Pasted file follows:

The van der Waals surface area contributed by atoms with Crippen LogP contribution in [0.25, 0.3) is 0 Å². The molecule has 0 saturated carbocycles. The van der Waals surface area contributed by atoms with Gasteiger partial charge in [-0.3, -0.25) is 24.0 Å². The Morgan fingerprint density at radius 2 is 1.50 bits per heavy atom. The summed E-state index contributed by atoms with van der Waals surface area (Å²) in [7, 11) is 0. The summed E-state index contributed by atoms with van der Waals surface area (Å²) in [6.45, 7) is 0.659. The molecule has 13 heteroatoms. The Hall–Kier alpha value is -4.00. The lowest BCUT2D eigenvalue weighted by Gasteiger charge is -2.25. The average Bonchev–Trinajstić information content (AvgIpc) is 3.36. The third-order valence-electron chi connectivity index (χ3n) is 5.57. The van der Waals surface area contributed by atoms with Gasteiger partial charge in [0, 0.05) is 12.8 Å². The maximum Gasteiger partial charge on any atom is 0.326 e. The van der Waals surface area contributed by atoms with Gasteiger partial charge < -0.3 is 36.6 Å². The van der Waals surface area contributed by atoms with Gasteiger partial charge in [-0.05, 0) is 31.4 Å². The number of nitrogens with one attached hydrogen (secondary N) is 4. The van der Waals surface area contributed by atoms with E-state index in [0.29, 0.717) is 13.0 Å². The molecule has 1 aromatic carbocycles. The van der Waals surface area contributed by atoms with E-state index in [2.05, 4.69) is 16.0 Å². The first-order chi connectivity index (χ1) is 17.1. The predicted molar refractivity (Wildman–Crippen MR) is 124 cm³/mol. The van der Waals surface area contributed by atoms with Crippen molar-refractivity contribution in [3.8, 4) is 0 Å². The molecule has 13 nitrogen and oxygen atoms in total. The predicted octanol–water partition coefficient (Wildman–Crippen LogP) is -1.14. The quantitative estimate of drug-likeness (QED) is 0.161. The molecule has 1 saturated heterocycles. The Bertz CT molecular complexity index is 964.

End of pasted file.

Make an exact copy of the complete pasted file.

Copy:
The van der Waals surface area contributed by atoms with Crippen LogP contribution in [0.25, 0.3) is 0 Å². The molecule has 0 saturated carbocycles. The van der Waals surface area contributed by atoms with Gasteiger partial charge in [-0.3, -0.25) is 24.0 Å². The Morgan fingerprint density at radius 2 is 1.50 bits per heavy atom. The summed E-state index contributed by atoms with van der Waals surface area (Å²) in [7, 11) is 0. The summed E-state index contributed by atoms with van der Waals surface area (Å²) in [6.45, 7) is 0.659. The molecule has 13 heteroatoms. The Hall–Kier alpha value is -4.00. The lowest BCUT2D eigenvalue weighted by Gasteiger charge is -2.25. The average Bonchev–Trinajstić information content (AvgIpc) is 3.36. The third-order valence-electron chi connectivity index (χ3n) is 5.57. The van der Waals surface area contributed by atoms with Gasteiger partial charge in [0, 0.05) is 12.8 Å². The maximum Gasteiger partial charge on any atom is 0.326 e. The van der Waals surface area contributed by atoms with Gasteiger partial charge < -0.3 is 36.6 Å². The van der Waals surface area contributed by atoms with Gasteiger partial charge in [-0.05, 0) is 31.4 Å². The number of nitrogens with one attached hydrogen (secondary N) is 4. The van der Waals surface area contributed by atoms with E-state index in [0.29, 0.717) is 13.0 Å². The molecule has 1 aromatic carbocycles. The van der Waals surface area contributed by atoms with E-state index in [2.05, 4.69) is 16.0 Å². The first-order chi connectivity index (χ1) is 17.1. The predicted molar refractivity (Wildman–Crippen MR) is 124 cm³/mol. The van der Waals surface area contributed by atoms with Crippen molar-refractivity contribution in [3.8, 4) is 0 Å². The molecule has 13 nitrogen and oxygen atoms in total. The predicted octanol–water partition coefficient (Wildman–Crippen LogP) is -1.14. The quantitative estimate of drug-likeness (QED) is 0.161. The molecule has 1 saturated heterocycles. The Bertz CT molecular complexity index is 964.